6. The differential effects of direct and indirect speech on discourse comprehension in Dutch and English listeners with and without aphasia

    NARCIS (Netherlands)

    Groenewold, Rimke; Bastiaanse, Roelien; Nickels, Lyndsey; Wieling, Martijn; Huiskes, Mike

    2015-01-01

    Background: In a previous study, we demonstrated that narratives containing direct speech constructions were easier to comprehend than narratives with indirect speech constructions for Dutch listeners with and without aphasia. There were two possible explanations for this finding: either that direct

  7. Extending the Use of Spanish Computer-Assisted Anomia Rehabilitation Program (CARP-2) in People with Aphasia

    Science.gov (United States)

    Adrian, Jose A.; Gonzalez, Mercedes; Buiza, Juan J.; Sage, Karen

    2011-01-01

    Purpose: To extend the use of the Spanish Computer-assisted Anomia Rehabilitation Program (CARP-2) for anomia from a single case to a group of 15 people with aphasia. To evaluate whether the treatment is active (Phase 1) for this group (Robey & Schultz, 1998), providing potential explanations as to why. Methods: Fifteen participants with chronic…

  8. Separate neural systems support representations for actions and objects during narrative speech in post-stroke aphasia

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    Ezequiel Gleichgerrcht

    2016-01-01

    Conclusions: The finding that the two major grammatical classes in human speech rely on two dissociable networks has both important theoretical implications for the neurobiology of language and clinical implications for the assessment and potential rehabilitation and treatment of patients with chronic aphasia due to stroke.

  9. Verb and Noun Word Retrieval in Bilingual Aphasia: A Case Study of Language- and Modality-Specific Levels of Breakdown

    Science.gov (United States)

    Kambanaros, Maria

    2016-01-01

    This study reports on the pattern of performance on spoken and written naming, spelling to dictation, and oral reading of single verbs and nouns in a bilingual speaker with aphasia in two first languages that differ in morphological complexity, orthographic transparency, and script: Greek (L1a) and English (L1b). The results reveal no verb/noun…

  10. Can tDCS enhance item-specific effects and generalization after linguistically motivated aphasia therapy for verbs?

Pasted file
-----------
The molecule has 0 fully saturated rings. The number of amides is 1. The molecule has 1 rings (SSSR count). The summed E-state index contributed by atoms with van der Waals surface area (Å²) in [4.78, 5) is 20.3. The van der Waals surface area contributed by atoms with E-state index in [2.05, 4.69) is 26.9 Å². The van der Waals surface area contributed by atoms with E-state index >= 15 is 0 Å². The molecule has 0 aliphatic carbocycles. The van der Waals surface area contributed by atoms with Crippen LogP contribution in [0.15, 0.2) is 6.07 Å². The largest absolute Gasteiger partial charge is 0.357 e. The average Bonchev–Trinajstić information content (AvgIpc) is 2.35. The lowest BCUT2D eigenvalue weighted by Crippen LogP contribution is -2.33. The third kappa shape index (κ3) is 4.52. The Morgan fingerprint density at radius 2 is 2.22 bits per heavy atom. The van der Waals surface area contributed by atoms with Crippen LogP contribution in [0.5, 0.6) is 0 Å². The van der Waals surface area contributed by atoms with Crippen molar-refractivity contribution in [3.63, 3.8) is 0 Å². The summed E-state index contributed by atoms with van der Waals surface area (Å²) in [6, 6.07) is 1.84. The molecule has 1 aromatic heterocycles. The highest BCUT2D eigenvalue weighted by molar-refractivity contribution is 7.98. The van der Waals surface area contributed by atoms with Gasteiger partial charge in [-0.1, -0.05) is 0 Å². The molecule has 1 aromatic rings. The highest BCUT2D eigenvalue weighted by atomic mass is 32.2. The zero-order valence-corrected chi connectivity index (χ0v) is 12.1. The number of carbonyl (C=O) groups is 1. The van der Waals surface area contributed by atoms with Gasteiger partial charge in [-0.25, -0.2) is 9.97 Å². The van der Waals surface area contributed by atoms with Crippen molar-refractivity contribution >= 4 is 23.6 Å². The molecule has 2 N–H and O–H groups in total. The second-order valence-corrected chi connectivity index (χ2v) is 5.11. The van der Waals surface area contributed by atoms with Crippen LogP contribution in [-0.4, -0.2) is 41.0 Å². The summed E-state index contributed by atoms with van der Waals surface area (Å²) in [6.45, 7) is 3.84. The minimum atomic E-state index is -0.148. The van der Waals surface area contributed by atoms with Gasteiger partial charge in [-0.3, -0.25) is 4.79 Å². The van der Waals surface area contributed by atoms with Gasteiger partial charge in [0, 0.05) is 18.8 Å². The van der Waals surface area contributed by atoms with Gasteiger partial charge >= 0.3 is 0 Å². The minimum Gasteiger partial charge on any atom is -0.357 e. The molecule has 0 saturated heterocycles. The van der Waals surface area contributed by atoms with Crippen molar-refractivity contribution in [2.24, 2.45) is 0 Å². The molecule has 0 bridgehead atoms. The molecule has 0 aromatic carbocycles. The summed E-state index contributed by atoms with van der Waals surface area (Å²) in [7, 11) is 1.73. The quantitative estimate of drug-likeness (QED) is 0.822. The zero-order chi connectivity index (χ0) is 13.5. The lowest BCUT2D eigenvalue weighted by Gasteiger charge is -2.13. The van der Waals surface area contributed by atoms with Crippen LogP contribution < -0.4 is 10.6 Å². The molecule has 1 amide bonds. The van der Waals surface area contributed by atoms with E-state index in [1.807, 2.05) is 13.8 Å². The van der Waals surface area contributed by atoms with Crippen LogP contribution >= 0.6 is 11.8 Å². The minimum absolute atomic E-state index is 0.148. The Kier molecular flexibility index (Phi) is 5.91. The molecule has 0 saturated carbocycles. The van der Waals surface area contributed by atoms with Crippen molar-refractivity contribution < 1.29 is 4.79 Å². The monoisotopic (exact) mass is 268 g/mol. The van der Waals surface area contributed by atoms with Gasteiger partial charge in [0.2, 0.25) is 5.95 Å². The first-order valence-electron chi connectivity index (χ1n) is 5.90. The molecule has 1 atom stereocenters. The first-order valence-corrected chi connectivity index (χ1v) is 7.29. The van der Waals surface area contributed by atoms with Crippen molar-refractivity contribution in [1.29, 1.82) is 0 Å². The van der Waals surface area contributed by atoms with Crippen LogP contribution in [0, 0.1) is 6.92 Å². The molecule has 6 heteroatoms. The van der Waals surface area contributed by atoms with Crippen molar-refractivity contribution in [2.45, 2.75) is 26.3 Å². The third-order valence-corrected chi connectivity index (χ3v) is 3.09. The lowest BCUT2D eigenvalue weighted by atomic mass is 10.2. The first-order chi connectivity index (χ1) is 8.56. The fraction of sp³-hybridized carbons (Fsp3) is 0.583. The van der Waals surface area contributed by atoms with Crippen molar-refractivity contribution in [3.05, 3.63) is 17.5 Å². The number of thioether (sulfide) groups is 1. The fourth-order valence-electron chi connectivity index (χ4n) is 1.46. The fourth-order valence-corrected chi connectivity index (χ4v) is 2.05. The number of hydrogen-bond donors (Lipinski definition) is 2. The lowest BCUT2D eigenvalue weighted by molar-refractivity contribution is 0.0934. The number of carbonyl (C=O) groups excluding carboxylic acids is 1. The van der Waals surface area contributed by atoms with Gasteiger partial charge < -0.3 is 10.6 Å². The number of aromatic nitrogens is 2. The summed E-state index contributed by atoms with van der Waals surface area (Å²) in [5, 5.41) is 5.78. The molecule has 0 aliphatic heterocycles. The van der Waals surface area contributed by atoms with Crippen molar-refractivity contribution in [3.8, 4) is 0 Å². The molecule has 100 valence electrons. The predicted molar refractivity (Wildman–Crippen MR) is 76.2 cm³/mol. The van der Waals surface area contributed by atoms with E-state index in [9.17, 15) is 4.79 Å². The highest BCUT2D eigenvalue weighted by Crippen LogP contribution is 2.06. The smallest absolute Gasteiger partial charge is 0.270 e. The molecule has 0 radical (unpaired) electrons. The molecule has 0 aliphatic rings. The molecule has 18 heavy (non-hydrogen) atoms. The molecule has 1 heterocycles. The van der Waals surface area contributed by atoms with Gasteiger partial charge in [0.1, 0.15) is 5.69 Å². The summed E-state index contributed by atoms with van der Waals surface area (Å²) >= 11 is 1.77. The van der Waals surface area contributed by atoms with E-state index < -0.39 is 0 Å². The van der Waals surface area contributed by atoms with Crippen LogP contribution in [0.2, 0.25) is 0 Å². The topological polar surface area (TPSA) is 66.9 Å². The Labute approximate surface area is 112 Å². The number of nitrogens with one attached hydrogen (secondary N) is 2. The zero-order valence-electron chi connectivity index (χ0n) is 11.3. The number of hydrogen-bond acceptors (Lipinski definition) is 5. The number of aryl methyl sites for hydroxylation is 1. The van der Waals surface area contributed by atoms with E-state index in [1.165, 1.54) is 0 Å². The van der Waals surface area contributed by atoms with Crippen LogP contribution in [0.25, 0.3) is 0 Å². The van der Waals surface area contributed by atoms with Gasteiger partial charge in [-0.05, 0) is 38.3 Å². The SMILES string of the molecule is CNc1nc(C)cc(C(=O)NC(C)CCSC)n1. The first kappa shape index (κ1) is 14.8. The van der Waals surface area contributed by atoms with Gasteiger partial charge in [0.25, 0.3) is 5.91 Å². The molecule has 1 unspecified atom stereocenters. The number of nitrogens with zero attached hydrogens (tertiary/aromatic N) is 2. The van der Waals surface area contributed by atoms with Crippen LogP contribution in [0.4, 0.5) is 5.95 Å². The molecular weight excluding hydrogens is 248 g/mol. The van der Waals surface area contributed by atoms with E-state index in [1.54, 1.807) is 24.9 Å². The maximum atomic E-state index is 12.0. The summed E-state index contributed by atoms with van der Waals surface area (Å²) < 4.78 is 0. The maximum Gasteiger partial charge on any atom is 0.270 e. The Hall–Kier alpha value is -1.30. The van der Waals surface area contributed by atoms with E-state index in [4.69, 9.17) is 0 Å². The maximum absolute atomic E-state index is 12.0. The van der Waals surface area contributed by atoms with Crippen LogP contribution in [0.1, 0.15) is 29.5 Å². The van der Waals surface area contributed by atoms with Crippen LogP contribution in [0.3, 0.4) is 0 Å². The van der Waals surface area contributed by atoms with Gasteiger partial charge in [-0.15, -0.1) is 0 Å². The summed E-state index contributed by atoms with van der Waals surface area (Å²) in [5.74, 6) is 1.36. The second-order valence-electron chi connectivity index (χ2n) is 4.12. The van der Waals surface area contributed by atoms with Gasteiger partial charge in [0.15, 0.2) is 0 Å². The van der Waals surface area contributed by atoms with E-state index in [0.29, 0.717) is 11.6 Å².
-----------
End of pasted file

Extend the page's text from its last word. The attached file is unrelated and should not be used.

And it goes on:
NARCIS (Netherlands)

    de Aguiar, Vania; Bastiaanse, Roelien; Capasso, Rita; Gandolfi, Marialuisa; Smania, Nicola; Rossi, Giorgio; Miceli, Gabriele

    2015-01-01

    Background: Aphasia therapy focusing on abstract properties of language promotes both item-specific effects and generalization to untreated materials. Neuromodulation with transcranial Direct Current Stimulation (tDCS) has been shown to enhance item-specific improvement, but its potential to enhance

  11. Impaired L1 and Executive Control after Left Basal Ganglia Damage in a Bilingual Basque-Spanish Person with Aphasia

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    Adrover-Roig, Daniel; Galparsoro-Izagirre, Nekane; Marcotte, Karine; Ferre, Perrine; Wilson, Maximiliano A.; Ansaldo, Ana Ines

    2011-01-01

    Bilinguals must focus their attention to control competing languages. In bilingual aphasia, damage to the fronto-subcortical loop may lead to pathological language switching and mixing and the attrition of the more automatic language (usually L1). We present the case of JZ, a bilingual Basque-Spanish 53-year-old man who, after haematoma in the…

  12. Analysis and Remediation of Aphasia in the U.S.S.R.: The Contribution of A. R. Luria.

    Science.gov (United States)

    Hatfield, Frances M.

    1981-01-01

    The paper surveys contribution of A. Luria to aphasiology, emphasizing unique extent to which he integrated theory and therapeutic practice. Luria's view of primary defects underlying main forms of aphasia is summarized; this is followed by brief account of his application of certain notions of structural linguists, including R. Jakobson's…

  13. Auditory Masking Effects on Speech Fluency in Apraxia of Speech and Aphasia: Comparison to Altered Auditory Feedback

    Science.gov (United States)

    Jacks, Adam; Haley, Katarina L.

    2015-01-01

    Purpose: To study the effects of masked auditory feedback (MAF) on speech fluency in adults with aphasia and/or apraxia of speech (APH/AOS). We hypothesized that adults with AOS would increase speech fluency when speaking with noise. Altered auditory feedback (AAF; i.e., delayed/frequency-shifted feedback) was included as a control condition not…

  14. Overview of the pathogenesis of stroke aphasia%中风失语症病机概述

    Institute of Scientific and Technical Information of China (English)

    刘威; 李燕梅

    2013-01-01

    中风失语症属中医学“音哑”范畴。现代中医家对中风失语症病机认为风、痰、瘀,三者相互为因。西医学者认为失语发生的机制可能为病变本身直接破坏了语言功能区。中风失语症病机多认为肝肾精气亏虚、心脾痰浊壅阻是病机共性,风火痰瘀阻滞心神之经络扰及神明,阻闭舌窍是导致中风失语症病理因素,病变涉及五脏,而心神、肝魂、肺魄以及经脉官窍皆受损害。%Stroke aphasia is included in TCM “sound dumb”category. Modern TCM realized that pathogenesis of stroke aphasia are wind, phlegm, blood stasis, as a result of three mutual. Western scholars believe that the pathogenesis of aphasia may be lesions directly undermine the language area. TCM realized that reasons of pathogenesis of stroke aphasia are Ganshen Jingqi Kuixu, Xinpi Tanzhuo Yongzu, Fenghuo Tabyu Zuzhi Xinshen, Zubi Sheqiao. Lesions involving Wuzang, Xinshen, Ganhun, Feipo, meridians are damaged.

  15. 汉语失语症诊治进展%Advance in Diagnosis and Therapy for Chinese Aphasia (review)

    Institute of Scientific and Technical Information of China (English)

    田野; 林伟; 叶祥明; 周亮

    2011-01-01